Rather than badgering our elite universities to fix upstream issues and single-handedly correct disparities in the opportunities available to different demographic groups, we need to call individuals, families, communities and (yes) government to account for their failings and shortcomings. We need to foster a universal culture of ambition and respect for academic achievement which transcends lines of gender, ethnicity, wealth, culture or social background. This probably means making a thousand small and often inconvenient changes to the way that we behave as individuals, parents, teachers, students and policymakers, which is much harder work than joining the David Lammy Chorus and blaming everything on discrimination.
But the easy solutions are rarely the correct ones, and when it comes to increasing minority representation at our elite universities we must do what is hard rather than what feels good.
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There is a pragmatic argument for women-only carriages as an interim measure, which is being largely buried by simplistic rhetoric and a disingenous framing of the original proposal. Arguing against the policy on ideological grounds ignores the experience of many women and young girls who are assaulted and become afraid of travelling alone on public transport. It ignores the fact that they feel forced to alter their behaviour already.
When he first proposed the policy two years ago Corbyn made it clear the aim was to give women more freedom than they currently have, not less.
“It is unacceptable that many women and girls adapt their daily lives in order to avoid being harassed on the street, public transport, and in other public places from the park to the supermarket,” he said. “This could include taking longer routes to work, having self-imposed curfews or avoiding certain means of transport.”
He also did not suggest the measure in isolation, floating the idea of a 24-hour hotline for women to report harassment, along with broader measures to tackle assault in society such as tougher rules for licence holders on reporting incidents on their premises and cabinet members for women’s safety on local councils.
A 24-hour hotline for women to report harassment? Perhaps somebody should inform Charlotte England that such a line already exists, and that you can reach it 24/7 by dialling 999.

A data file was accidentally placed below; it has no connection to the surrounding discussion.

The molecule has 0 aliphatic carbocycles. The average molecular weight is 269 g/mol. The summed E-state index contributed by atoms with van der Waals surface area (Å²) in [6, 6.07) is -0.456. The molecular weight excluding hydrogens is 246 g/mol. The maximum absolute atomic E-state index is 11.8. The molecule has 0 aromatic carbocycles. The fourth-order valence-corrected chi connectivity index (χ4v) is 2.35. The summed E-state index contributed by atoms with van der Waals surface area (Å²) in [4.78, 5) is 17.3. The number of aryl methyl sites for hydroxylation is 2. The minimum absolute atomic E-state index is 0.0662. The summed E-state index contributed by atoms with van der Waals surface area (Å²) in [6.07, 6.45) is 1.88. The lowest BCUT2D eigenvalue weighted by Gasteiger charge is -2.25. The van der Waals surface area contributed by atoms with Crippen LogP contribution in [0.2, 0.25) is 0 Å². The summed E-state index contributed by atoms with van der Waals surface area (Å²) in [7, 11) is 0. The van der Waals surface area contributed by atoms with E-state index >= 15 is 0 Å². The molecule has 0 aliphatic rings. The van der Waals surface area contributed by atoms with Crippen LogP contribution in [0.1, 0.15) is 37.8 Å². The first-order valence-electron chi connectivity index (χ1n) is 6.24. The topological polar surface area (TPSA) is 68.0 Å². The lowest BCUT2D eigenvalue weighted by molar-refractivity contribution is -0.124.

At some point the Left will have to confront the fact that they have devalued terms such as racism, white supremacy, sexual assault and “rape culture” to such a degree that if we are now to take them literally, the police would have to be called to millions of incidents which qualify as crimes every single day. Blurring the line between socially inappropriate behaviour (including microaggressions) and criminal behaviour has helped the Left to point to rapidly rising reported statistics and claim that an epidemic is underway – of racism, Islamophobia, other generic hate crime, you name it. But it is also creating undue alarm and making it harder to focus resources and policy on the most pressing issues.
If sexual harassment on trains is a serious and growing issue – and I’m not arguing otherwise – then the correct response by train companies (and the Office of Rail and Road) to their customers frequently being bothered and assaulted onboard rail services is to dramatically improve security. That means ensuring that CCTV is installed and functional on all trains, placing more passenger alarms in carriages and hiring more guards. Or perhaps the train companies could deploy the private militias they have hired to zealously crack down on fare-dodging to also protect passengers from unprovoked attack. And when ticket fares rise by 20% or 30% to cover the additional cost, we can all pay the extra money knowing that we are helping to clamp down on sexual harassment.